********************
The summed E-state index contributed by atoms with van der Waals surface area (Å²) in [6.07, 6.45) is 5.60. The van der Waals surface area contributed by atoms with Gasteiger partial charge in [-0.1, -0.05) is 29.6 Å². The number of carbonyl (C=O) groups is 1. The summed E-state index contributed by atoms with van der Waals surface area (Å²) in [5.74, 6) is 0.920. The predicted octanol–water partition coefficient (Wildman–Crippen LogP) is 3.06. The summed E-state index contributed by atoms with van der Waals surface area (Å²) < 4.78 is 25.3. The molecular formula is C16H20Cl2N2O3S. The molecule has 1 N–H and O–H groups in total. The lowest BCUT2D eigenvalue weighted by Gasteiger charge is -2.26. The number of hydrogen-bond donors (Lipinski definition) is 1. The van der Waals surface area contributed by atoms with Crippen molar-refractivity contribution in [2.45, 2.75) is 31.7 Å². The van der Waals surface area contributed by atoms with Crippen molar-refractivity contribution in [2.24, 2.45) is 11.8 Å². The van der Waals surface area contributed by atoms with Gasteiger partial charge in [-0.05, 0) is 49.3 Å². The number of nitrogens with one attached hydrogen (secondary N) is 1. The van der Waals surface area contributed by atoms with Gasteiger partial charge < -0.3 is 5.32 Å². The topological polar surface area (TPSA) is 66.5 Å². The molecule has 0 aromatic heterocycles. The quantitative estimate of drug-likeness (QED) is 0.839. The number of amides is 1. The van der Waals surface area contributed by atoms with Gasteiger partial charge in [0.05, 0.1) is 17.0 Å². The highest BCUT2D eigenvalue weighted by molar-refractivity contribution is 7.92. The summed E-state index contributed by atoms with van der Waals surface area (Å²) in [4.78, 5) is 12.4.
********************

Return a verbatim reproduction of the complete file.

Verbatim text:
The summed E-state index contributed by atoms with van der Waals surface area (Å²) in [6.07, 6.45) is 5.60. The van der Waals surface area contributed by atoms with Gasteiger partial charge in [-0.1, -0.05) is 29.6 Å². The number of carbonyl (C=O) groups is 1. The summed E-state index contributed by atoms with van der Waals surface area (Å²) in [5.74, 6) is 0.920. The predicted octanol–water partition coefficient (Wildman–Crippen LogP) is 3.06. The summed E-state index contributed by atoms with van der Waals surface area (Å²) < 4.78 is 25.3. The molecular formula is C16H20Cl2N2O3S. The molecule has 1 N–H and O–H groups in total. The lowest BCUT2D eigenvalue weighted by Gasteiger charge is -2.26. The number of hydrogen-bond donors (Lipinski definition) is 1. The van der Waals surface area contributed by atoms with Crippen molar-refractivity contribution in [2.45, 2.75) is 31.7 Å². The van der Waals surface area contributed by atoms with Crippen molar-refractivity contribution in [2.24, 2.45) is 11.8 Å². The van der Waals surface area contributed by atoms with Gasteiger partial charge in [-0.05, 0) is 49.3 Å². The number of nitrogens with one attached hydrogen (secondary N) is 1. The van der Waals surface area contributed by atoms with Gasteiger partial charge < -0.3 is 5.32 Å². The topological polar surface area (TPSA) is 66.5 Å². The molecule has 0 aromatic heterocycles. The quantitative estimate of drug-likeness (QED) is 0.839. The number of amides is 1. The van der Waals surface area contributed by atoms with Gasteiger partial charge in [0.05, 0.1) is 17.0 Å². The highest BCUT2D eigenvalue weighted by molar-refractivity contribution is 7.92. The summed E-state index contributed by atoms with van der Waals surface area (Å²) in [4.78, 5) is 12.4.